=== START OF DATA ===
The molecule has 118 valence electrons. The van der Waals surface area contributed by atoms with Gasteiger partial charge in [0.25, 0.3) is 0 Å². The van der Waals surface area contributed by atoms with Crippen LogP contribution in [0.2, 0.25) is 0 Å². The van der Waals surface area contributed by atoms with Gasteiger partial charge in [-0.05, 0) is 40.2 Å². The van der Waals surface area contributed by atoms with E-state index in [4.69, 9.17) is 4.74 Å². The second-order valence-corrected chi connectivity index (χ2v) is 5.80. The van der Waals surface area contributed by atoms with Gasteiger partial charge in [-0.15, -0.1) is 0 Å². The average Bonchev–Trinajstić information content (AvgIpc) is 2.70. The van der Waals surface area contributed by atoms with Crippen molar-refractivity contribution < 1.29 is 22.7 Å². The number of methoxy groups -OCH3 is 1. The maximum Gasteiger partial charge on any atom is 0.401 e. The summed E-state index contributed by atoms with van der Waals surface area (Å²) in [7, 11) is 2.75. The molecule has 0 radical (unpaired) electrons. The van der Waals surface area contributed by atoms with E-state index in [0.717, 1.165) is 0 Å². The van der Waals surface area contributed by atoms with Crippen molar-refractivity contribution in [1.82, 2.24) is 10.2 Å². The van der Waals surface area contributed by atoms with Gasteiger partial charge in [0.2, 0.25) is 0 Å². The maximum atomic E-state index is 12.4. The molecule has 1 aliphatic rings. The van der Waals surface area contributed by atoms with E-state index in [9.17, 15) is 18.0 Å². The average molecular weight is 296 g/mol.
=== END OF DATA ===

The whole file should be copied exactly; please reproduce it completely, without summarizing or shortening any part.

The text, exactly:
The molecule has 118 valence electrons. The van der Waals surface area contributed by atoms with Gasteiger partial charge in [0.25, 0.3) is 0 Å². The van der Waals surface area contributed by atoms with Crippen LogP contribution in [0.2, 0.25) is 0 Å². The van der Waals surface area contributed by atoms with Gasteiger partial charge in [-0.05, 0) is 40.2 Å². The van der Waals surface area contributed by atoms with E-state index in [4.69, 9.17) is 4.74 Å². The second-order valence-corrected chi connectivity index (χ2v) is 5.80. The van der Waals surface area contributed by atoms with Gasteiger partial charge in [-0.15, -0.1) is 0 Å². The average Bonchev–Trinajstić information content (AvgIpc) is 2.70. The van der Waals surface area contributed by atoms with Crippen molar-refractivity contribution < 1.29 is 22.7 Å². The number of methoxy groups -OCH3 is 1. The maximum Gasteiger partial charge on any atom is 0.401 e. The summed E-state index contributed by atoms with van der Waals surface area (Å²) in [7, 11) is 2.75. The molecule has 0 radical (unpaired) electrons. The van der Waals surface area contributed by atoms with E-state index in [0.717, 1.165) is 0 Å². The van der Waals surface area contributed by atoms with Crippen molar-refractivity contribution in [1.82, 2.24) is 10.2 Å². The van der Waals surface area contributed by atoms with Gasteiger partial charge in [0.2, 0.25) is 0 Å². The maximum atomic E-state index is 12.4. The molecule has 1 aliphatic rings. The van der Waals surface area contributed by atoms with E-state index in [9.17, 15) is 18.0 Å². The average molecular weight is 296 g/mol.